I wasn’t allowed to read the Goosebumps books as a kid. The reason for that was probably a combination of my family’s religion, my parent’s general distaste for horror and my tendency to get nightmares. Okay, fine, it was good parenting. Whatever the reason, I never got a taste for ghost stories unless they were written by the Brontë sisters.
Then Leigh Bardugo’s Ninth House made me love ghost stories.
While Bardugo is best known for her young adult fantasy novels – which The Cool Table highly recommends – in Ninth House she leaves her Grisha universe behind for the mysterious world of New Haven, Connecticut. That’s right, she set her first adult fiction novel at Yale. What can’t she do?
Alex Stern is a freshman at Yale University who was recruited not for her academic skills (she’s a high school dropout), nor for her athletic ability (doesn’t have any), nor for her family’s connections (she lived with her drug dealing boyfriend after her mom kicked her out). Instead, she was recruited by a mysterious benefactor who has given her the task of keeping the eight secret societies of Yale in check as they grapple with magic beyond their control. Why Alex? She can see ghosts.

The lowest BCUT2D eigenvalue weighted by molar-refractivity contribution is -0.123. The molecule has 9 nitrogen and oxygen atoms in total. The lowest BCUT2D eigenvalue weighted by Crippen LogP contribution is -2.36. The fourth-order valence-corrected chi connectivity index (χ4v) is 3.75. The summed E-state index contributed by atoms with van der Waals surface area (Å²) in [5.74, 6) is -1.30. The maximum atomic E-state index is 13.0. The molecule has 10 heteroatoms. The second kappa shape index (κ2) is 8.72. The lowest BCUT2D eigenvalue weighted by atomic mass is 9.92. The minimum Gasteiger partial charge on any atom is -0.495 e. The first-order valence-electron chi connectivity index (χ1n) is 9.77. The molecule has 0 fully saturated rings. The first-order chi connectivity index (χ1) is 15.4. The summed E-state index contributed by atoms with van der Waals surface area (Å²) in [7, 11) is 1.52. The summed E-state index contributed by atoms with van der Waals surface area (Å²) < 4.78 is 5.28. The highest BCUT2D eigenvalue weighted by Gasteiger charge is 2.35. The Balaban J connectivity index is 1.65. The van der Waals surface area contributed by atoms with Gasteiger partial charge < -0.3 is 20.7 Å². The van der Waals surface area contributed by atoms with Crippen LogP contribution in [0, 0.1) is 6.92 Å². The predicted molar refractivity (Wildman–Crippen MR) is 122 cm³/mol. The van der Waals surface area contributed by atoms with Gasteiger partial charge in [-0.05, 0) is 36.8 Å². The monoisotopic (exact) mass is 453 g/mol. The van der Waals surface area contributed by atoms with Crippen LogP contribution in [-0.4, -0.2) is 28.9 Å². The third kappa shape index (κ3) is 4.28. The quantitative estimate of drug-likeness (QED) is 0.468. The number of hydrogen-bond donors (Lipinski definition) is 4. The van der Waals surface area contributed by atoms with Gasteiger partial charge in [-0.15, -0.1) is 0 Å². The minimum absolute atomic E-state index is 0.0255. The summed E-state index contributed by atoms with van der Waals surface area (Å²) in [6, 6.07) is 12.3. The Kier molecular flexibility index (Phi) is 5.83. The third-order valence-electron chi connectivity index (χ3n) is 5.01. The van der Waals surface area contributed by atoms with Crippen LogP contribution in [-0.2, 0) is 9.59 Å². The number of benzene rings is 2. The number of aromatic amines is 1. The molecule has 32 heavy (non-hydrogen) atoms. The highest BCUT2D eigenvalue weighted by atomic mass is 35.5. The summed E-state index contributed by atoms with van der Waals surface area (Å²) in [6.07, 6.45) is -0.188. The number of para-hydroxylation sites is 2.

Soon Alex finds herself in the center of a mystery that involves ancient magic, ghosts, some of the most powerful humans in the United States, and murder.
I simply couldn’t put it down.
Heidi is currently obsessed with watching people make bad decisions on TV, being a coastal elite, artificially avoiding any sign of aging, reading feminist romance novels, and getting the biggest laugh at her own expense. She has a husband, 3 kids, a dog and anxiety.